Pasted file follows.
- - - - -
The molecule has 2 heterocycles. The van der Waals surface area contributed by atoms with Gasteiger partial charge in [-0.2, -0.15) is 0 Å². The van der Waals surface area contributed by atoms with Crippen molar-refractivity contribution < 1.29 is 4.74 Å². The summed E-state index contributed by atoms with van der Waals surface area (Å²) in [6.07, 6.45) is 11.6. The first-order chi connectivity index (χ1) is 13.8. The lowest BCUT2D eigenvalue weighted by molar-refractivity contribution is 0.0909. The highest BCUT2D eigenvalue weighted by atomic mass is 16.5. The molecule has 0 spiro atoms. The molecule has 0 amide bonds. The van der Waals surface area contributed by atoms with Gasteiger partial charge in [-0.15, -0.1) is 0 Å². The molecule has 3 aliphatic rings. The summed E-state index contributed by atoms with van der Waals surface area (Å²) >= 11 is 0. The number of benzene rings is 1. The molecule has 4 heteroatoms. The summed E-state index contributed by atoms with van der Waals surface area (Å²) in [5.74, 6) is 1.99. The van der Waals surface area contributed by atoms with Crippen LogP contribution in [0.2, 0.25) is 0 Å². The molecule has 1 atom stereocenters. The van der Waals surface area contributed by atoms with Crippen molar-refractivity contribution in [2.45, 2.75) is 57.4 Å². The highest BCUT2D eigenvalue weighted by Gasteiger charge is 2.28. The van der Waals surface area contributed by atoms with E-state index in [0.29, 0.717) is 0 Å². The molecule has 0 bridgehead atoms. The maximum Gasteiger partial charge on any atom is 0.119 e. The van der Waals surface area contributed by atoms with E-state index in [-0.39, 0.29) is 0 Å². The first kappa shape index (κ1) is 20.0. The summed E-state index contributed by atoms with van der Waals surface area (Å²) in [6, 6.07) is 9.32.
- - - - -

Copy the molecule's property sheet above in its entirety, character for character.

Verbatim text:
The molecule has 2 heterocycles. The van der Waals surface area contributed by atoms with Gasteiger partial charge in [-0.2, -0.15) is 0 Å². The van der Waals surface area contributed by atoms with Crippen molar-refractivity contribution < 1.29 is 4.74 Å². The summed E-state index contributed by atoms with van der Waals surface area (Å²) in [6.07, 6.45) is 11.6. The first-order chi connectivity index (χ1) is 13.8. The lowest BCUT2D eigenvalue weighted by molar-refractivity contribution is 0.0909. The highest BCUT2D eigenvalue weighted by atomic mass is 16.5. The molecule has 0 spiro atoms. The molecule has 0 amide bonds. The van der Waals surface area contributed by atoms with Gasteiger partial charge in [-0.15, -0.1) is 0 Å². The molecule has 3 aliphatic rings. The summed E-state index contributed by atoms with van der Waals surface area (Å²) >= 11 is 0. The number of benzene rings is 1. The molecule has 4 heteroatoms. The summed E-state index contributed by atoms with van der Waals surface area (Å²) in [5.74, 6) is 1.99. The van der Waals surface area contributed by atoms with Crippen LogP contribution in [0.2, 0.25) is 0 Å². The molecule has 1 atom stereocenters. The van der Waals surface area contributed by atoms with Crippen molar-refractivity contribution in [2.45, 2.75) is 57.4 Å². The highest BCUT2D eigenvalue weighted by Gasteiger charge is 2.28. The van der Waals surface area contributed by atoms with E-state index in [0.29, 0.717) is 0 Å². The molecule has 0 bridgehead atoms. The maximum Gasteiger partial charge on any atom is 0.119 e. The van der Waals surface area contributed by atoms with E-state index in [-0.39, 0.29) is 0 Å². The first kappa shape index (κ1) is 20.0. The summed E-state index contributed by atoms with van der Waals surface area (Å²) in [6, 6.07) is 9.32.